Nathan's column: Waiting with bated breathBy the time you read this column, nerds all around the world should know exactly what features the latest version of Apple’s incredibly popular iPad tablet will have to offer. Actually, depending on how diligent you are about getting to your newspaper, we might be well on our way to guessing what the iPad 4 will bring to the table.
By: Nathan Hansen, The Farmington Independent
By the time you read this column, nerds all around the world should know exactly what features the latest version of Apple’s incredibly popular iPad tablet will have to offer.
Actually, depending on how diligent you are about getting to your newspaper, we might be well on our way to guessing what the iPad 4 will bring to the table.
Guessing the features of a new gadgets is a big deal. It’s like the tech-world version of fantasy football, only you don’t have to sit around in someone’s living room to hold a draft, and you don’t have to pay attention for 16 weeks and worry about whether your favorite prognosticator (which is just a fancy word for “feature guesser”) has been either injured or suspended for injecting bull cartilage into his knees. And even if you guess all the features right the only thing you win is the admiration of a bunch of nerds. Even then, they’ll all forget about you if you go out on a limb next year and predict that the iPad 4 will feature a fold-out knife blade and an espresso maker.
It actually might be less like fantasy football than I originally thought.
Still, there has been a lot of Internet space dedicated to figuring out what the new iPad announced this week would look like. Depending on where you look you might discover that Apple’s newest oversized iPod will definitely have a high-definition camera. Or that it definitely won’t. That it will have a higher-resolution screen, or faster Internet browsing or that it will come with a built-in massage function.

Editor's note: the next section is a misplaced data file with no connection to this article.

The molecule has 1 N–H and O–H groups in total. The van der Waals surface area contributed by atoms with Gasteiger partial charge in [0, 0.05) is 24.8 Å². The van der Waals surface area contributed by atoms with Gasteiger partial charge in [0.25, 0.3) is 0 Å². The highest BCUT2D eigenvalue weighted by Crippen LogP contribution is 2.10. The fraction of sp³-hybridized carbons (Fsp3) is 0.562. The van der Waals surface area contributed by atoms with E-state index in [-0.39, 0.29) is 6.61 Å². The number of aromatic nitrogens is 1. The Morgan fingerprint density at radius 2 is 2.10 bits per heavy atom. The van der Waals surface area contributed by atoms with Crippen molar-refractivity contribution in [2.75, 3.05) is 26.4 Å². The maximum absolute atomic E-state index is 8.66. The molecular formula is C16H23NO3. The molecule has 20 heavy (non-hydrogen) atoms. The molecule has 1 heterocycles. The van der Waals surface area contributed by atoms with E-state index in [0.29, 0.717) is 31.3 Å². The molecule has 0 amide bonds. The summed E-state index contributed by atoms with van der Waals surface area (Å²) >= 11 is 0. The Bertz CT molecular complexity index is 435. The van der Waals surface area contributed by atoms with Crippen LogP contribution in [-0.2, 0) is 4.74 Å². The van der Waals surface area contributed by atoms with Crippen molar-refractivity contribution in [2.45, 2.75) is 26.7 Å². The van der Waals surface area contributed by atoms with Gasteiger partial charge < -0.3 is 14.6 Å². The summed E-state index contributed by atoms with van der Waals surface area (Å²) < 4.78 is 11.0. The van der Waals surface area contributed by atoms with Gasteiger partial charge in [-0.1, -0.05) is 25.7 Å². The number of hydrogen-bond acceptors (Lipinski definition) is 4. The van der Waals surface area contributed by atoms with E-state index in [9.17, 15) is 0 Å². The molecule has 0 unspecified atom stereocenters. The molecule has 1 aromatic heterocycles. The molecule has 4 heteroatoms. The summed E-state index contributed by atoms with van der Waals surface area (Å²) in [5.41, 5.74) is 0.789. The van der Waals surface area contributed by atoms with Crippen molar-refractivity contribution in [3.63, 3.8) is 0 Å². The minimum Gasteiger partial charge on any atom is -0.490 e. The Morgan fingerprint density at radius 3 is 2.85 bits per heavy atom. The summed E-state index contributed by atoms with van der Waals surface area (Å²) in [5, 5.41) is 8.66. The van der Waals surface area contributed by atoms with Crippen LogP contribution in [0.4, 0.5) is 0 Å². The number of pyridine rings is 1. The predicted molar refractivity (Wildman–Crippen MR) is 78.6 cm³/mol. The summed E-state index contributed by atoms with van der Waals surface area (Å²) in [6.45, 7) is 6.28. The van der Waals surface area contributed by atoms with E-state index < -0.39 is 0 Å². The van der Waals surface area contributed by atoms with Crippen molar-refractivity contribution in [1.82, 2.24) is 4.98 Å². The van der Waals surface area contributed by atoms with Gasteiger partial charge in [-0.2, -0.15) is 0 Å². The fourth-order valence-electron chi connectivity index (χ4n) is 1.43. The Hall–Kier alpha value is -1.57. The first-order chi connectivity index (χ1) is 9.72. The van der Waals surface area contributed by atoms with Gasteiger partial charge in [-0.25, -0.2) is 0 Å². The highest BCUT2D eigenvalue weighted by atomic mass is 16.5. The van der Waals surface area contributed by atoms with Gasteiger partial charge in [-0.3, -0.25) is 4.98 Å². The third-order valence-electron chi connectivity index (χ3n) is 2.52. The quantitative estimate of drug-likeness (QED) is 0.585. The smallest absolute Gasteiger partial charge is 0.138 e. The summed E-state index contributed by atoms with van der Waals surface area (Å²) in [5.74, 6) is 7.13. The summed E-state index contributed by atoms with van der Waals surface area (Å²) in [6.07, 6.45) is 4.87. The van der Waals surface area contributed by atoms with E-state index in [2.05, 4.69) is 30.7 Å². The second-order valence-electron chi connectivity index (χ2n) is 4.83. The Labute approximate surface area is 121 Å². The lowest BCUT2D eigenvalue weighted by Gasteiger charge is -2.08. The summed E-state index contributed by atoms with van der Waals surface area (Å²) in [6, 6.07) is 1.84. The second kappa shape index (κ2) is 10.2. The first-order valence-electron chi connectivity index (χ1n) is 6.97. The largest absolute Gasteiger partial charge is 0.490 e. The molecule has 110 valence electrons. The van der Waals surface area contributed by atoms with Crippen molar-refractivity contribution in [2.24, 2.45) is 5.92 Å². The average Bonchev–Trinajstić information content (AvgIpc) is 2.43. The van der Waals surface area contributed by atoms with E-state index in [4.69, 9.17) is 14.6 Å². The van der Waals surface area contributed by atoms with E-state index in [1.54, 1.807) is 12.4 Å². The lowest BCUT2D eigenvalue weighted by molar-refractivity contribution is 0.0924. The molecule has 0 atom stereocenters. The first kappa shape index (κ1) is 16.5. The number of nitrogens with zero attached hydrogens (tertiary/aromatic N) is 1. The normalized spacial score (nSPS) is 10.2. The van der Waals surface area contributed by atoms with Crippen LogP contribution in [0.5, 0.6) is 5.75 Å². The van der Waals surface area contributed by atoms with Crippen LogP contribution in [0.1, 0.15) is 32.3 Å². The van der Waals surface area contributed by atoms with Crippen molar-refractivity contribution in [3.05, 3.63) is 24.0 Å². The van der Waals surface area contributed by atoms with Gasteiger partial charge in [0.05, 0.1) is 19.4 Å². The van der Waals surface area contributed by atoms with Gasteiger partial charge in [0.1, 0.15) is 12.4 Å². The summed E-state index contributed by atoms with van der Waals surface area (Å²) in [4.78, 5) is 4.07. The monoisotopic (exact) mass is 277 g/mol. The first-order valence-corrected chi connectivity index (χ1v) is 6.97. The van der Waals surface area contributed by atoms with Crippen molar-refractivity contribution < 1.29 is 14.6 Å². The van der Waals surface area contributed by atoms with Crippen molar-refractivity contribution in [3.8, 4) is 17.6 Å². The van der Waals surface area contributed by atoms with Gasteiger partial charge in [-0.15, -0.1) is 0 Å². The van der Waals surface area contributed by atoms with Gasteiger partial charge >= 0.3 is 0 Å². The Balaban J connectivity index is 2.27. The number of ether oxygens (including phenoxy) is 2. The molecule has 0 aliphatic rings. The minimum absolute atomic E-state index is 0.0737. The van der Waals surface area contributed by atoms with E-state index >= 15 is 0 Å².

Some sources have suggested the iPad 3 won’t be the iPad 3 at all. It will be called the iPad HD, they suggest. People were worried that Apple would have trouble innovating after Steve Jobs’ death, but if a switch from numbers to letters doesn’t qualify as visionary, I’m not sure what does.
In the end, of course, the new iPad will mostly just be a slightly better version of the old iPad. It will probably be faster. It might be prettier. It almost certainly won’t analyze the mineral composition of rocks like a Star Trek tricorder. Which is really the only feature I’m waiting for.
Once you’ve got a tablet, there’s only so much you can do with it. I suspect we’re at least two years away from full-fledged teleportation functions.
Of course, all these improvements probably sounded different when they were announced at Apple’s press conference Wednesday, after this issue went to print.
“It’s faster!” they will have said. “It’s prettier!” they’ll have exclaimed. “It won’t make you look like a Star Trek nerd!” they will have added, somewhat unnecessarily if you ask me.
It will all be quite exciting to the people who have waited impatiently ever since the last slightly faster, slightly prettier thing was introduced. They’ll ooh and ahh. Some will rush to order it. And they’ll all be thrilled to have something new and shiny to play with.
Then, about six weeks later, they’ll start trying to figure out what next year’s version will offer.
Don’t tell anybody I said it, but I have a reliable source who swears there will be an espresso maker.